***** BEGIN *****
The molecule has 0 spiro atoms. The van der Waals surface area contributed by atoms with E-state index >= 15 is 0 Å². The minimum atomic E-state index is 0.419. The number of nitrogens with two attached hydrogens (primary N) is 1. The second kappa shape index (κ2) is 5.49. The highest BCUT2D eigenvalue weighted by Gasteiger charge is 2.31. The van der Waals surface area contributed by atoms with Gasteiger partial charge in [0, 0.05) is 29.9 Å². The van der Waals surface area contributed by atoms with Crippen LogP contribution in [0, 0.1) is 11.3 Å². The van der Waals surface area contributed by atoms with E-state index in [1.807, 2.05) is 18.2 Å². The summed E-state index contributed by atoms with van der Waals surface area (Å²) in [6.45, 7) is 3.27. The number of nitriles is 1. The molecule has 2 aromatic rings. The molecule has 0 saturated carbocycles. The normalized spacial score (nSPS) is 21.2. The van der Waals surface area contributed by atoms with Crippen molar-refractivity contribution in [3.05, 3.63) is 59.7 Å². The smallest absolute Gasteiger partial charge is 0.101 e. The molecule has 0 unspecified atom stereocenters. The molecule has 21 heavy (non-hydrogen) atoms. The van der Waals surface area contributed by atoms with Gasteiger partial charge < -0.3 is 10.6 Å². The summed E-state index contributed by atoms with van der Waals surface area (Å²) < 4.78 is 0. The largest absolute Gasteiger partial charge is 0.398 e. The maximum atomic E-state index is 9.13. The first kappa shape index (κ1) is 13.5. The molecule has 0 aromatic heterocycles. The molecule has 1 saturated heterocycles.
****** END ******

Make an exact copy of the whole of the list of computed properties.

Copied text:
The molecule has 0 spiro atoms. The van der Waals surface area contributed by atoms with E-state index >= 15 is 0 Å². The minimum atomic E-state index is 0.419. The number of nitrogens with two attached hydrogens (primary N) is 1. The second kappa shape index (κ2) is 5.49. The highest BCUT2D eigenvalue weighted by Gasteiger charge is 2.31. The van der Waals surface area contributed by atoms with Gasteiger partial charge in [0, 0.05) is 29.9 Å². The van der Waals surface area contributed by atoms with Crippen LogP contribution in [0, 0.1) is 11.3 Å². The van der Waals surface area contributed by atoms with E-state index in [1.807, 2.05) is 18.2 Å². The summed E-state index contributed by atoms with van der Waals surface area (Å²) in [6.45, 7) is 3.27. The number of nitriles is 1. The molecule has 2 aromatic rings. The molecule has 0 saturated carbocycles. The normalized spacial score (nSPS) is 21.2. The van der Waals surface area contributed by atoms with Crippen molar-refractivity contribution in [3.05, 3.63) is 59.7 Å². The smallest absolute Gasteiger partial charge is 0.101 e. The molecule has 0 unspecified atom stereocenters. The molecule has 21 heavy (non-hydrogen) atoms. The van der Waals surface area contributed by atoms with Gasteiger partial charge < -0.3 is 10.6 Å². The summed E-state index contributed by atoms with van der Waals surface area (Å²) < 4.78 is 0. The largest absolute Gasteiger partial charge is 0.398 e. The maximum atomic E-state index is 9.13. The first kappa shape index (κ1) is 13.5. The molecule has 0 aromatic heterocycles. The molecule has 1 saturated heterocycles.